By Matthew Rothschild on November 26, 2010

I went to the library the other day to return an overdue book of poems by W. S. Merwin, our current poet laureate.

I felt guilty because I’d been depriving other people of his wisdom and his art.

I felt guilty because I was hoarding a public good, part of the commons.

But the very idea of “the commons” is under assault these days from Republicans who want to privatize everything, and from the likes of Rand Paul, who denies that the commons even exists.

We need to reassert our claims to the commons, and we need to restore the concept of the public good.

And one excellent way to start is to get hold of an insightful new DVD called “This Land Is Our Land: The Fight to Reclaim the Commons.”

It’s narrated by David Bollier, a brilliant longtime activist and writer, and it’s produced by the Media Education Foundation in Northampton (www.mediaed.org).

Bollier traces the historical roots of the commons, and its American roots, as well. He quotes former Interior Secretary Walter Hickel, “If you steal $10 from a man's wallet, you're likely to get into a fight. But if you steal billions from the commons, co-owned by him and his descendants, he may not even notice."

Too many of us haven’t been noticing.

Bollier shows how the mineral and oil companies have ripped off the public lands, how the media companies have exploited the airwaves, how the bottling companies have seized our water, and how knowledge itself is being privatized.

In a telling segment of the film, he juxtaposes Dr. Jonas Salk saying that “the people” own the patent to his polio vaccine with the drug companies telling the South African government that it can’t make generic drugs to fight HIV/AIDS.

Bollier argues that “extreme privatization” and “market fundamentalism” took off with Reagan and Thatcher, and was then helped along by Bill Clinton. In reality, he says, it’s “crony capitalism,” as well-connected businesspeople make off with “piecemeal theft of the commons.”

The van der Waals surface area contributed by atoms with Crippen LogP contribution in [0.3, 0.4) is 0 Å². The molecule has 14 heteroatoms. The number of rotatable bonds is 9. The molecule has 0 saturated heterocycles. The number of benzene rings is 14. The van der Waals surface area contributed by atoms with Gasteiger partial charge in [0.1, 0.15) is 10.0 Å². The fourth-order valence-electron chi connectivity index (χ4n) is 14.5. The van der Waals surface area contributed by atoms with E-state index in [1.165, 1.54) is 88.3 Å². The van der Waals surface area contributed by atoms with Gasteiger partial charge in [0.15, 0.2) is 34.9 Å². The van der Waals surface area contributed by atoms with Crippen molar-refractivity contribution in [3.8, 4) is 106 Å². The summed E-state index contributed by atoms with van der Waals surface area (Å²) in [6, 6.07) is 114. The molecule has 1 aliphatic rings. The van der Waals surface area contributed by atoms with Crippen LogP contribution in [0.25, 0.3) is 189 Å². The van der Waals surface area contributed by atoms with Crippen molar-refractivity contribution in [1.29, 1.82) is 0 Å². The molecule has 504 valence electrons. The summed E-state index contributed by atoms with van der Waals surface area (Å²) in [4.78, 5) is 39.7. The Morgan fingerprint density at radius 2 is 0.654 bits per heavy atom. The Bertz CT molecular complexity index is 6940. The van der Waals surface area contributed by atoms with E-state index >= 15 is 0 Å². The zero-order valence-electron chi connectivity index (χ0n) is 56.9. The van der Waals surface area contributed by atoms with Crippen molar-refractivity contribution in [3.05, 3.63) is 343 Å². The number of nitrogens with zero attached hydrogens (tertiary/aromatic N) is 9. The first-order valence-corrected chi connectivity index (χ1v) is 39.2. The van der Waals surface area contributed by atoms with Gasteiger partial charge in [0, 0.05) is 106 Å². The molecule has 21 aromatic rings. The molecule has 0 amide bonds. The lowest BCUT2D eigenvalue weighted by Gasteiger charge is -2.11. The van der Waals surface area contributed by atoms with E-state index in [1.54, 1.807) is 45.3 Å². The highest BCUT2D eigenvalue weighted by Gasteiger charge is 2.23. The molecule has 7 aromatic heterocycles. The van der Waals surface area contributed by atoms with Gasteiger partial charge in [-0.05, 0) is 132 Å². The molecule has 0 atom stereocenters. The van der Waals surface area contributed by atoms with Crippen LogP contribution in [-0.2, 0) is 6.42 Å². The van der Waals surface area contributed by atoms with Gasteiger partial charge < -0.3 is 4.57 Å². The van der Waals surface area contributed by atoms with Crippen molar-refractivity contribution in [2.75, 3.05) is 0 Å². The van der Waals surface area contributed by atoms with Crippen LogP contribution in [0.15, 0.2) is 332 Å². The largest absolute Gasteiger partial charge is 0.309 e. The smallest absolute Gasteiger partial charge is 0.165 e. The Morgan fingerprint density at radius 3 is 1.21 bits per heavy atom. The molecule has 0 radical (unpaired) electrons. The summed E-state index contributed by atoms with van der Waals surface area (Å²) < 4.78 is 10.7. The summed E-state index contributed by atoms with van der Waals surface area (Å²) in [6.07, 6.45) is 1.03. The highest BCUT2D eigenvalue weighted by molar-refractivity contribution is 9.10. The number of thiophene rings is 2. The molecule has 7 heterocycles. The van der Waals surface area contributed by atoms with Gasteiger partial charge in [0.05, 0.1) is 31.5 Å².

He shows contemporary rightwing ideologues ranting against the idea of communal rights. And he has a clip of Glenn Beck deriding advocates of social justice, as Beck holds a swastika in one hand and a hammer and sickle in the other.

But Bollier also talks, inspiringly, about the new movement to reclaim the commons, both here and around the world—and how you can join.

“This Land Is Our Land” is an urgent little film. Please check it out.

If you liked this story by Matthew Rothschild, the editor of The Progressive magazine, check out his story "Lower, Not Raise, Tensions over North Korea."

Follow Matthew Rothschild @mattrothschild on Twitter

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By Wendell Berry

Manifesto: The Mad Farmer Liberation Front

Love the quick profit, the annual raise,
vacation with pay. Want more 
of everything ready made. Be afraid 
to know your neighbors and to die.
And you will have a window in your head.
Not even your future will be a mystery 
any more. Your mind will be punched in a card 
and shut away in a little drawer.
When they want you to buy something 
they will call you. When they want you
to die for profit they will let you know. 
So, friends, every day do something
that won’t compute. Love the Lord. 
Love the world. Work for nothing. 
Take all that you have and be poor.
Love someone who does not deserve it. 
Denounce the government and embrace 
the flag. Hope to live in that free 
republic for which it stands. 
Give your approval to all you cannot
understand. Praise ignorance, for what man 
has not encountered he has not destroyed.
Ask the questions that have no answers. 
Invest in the millennium. Plant sequoias.
Say that your main crop is the forest
that you did not plant,
that you will not live to harvest.


Say that the leaves are harvested 
when they have rotted into the mold.
Call that profit. Prophesy such returns.
Put your faith in the two inches of humus 
that will build under the trees
every thousand years.
Listen to carrion—put your ear
close, and hear the faint chattering
of the songs that are to come. 
Expect the end of the world. Laugh. 
Laughter is immeasurable. Be joyful
though you have considered all the facts. 
So long as women do not go cheap 
for power, please women more than men.
Ask yourself: Will this satisfy 
a woman satisfied to bear a child?
Will this disturb the sleep 
of a woman near to giving birth? 
Go with your love to the fields.
Lie easy in the shade. Rest your head 
in her lap. Swear allegiance 
to what is nighest your thoughts.
As soon as the generals and the politicos 
can predict the motions of your mind, 
lose it. Leave it as a sign 
to mark the false trail, the way 
you didn’t go. Be like the fox 
who makes more tracks than necessary, 
some in the wrong direction.
Practice resurrection.

Wendell Berry is a poet, farmer, and environmentalist in Kentucky. This poem, first published in 1973, is reprinted by permission of the author and appears in his “New Collected Poems” (Counterpoint).

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